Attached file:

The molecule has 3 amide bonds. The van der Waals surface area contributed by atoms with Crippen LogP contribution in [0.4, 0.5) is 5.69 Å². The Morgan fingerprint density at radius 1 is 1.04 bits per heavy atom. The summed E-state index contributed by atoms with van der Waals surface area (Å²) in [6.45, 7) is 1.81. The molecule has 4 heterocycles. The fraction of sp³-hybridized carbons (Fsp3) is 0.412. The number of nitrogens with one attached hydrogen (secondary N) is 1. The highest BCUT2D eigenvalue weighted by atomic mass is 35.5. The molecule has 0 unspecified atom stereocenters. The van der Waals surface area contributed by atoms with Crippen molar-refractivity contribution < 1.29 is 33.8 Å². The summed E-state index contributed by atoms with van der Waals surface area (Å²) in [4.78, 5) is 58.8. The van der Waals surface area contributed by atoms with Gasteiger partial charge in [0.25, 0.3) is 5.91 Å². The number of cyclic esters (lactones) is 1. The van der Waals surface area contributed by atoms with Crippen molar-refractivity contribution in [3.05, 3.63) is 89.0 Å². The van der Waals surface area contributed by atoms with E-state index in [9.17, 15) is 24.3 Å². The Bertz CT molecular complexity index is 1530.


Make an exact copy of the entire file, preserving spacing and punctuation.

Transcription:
The molecule has 3 amide bonds. The van der Waals surface area contributed by atoms with Crippen LogP contribution in [0.4, 0.5) is 5.69 Å². The Morgan fingerprint density at radius 1 is 1.04 bits per heavy atom. The summed E-state index contributed by atoms with van der Waals surface area (Å²) in [6.45, 7) is 1.81. The molecule has 4 heterocycles. The fraction of sp³-hybridized carbons (Fsp3) is 0.412. The number of nitrogens with one attached hydrogen (secondary N) is 1. The highest BCUT2D eigenvalue weighted by atomic mass is 35.5. The molecule has 0 unspecified atom stereocenters. The van der Waals surface area contributed by atoms with Crippen molar-refractivity contribution < 1.29 is 33.8 Å². The summed E-state index contributed by atoms with van der Waals surface area (Å²) in [4.78, 5) is 58.8. The van der Waals surface area contributed by atoms with Gasteiger partial charge in [0.25, 0.3) is 5.91 Å². The number of cyclic esters (lactones) is 1. The van der Waals surface area contributed by atoms with Crippen molar-refractivity contribution in [3.05, 3.63) is 89.0 Å². The van der Waals surface area contributed by atoms with E-state index in [9.17, 15) is 24.3 Å². The Bertz CT molecular complexity index is 1530.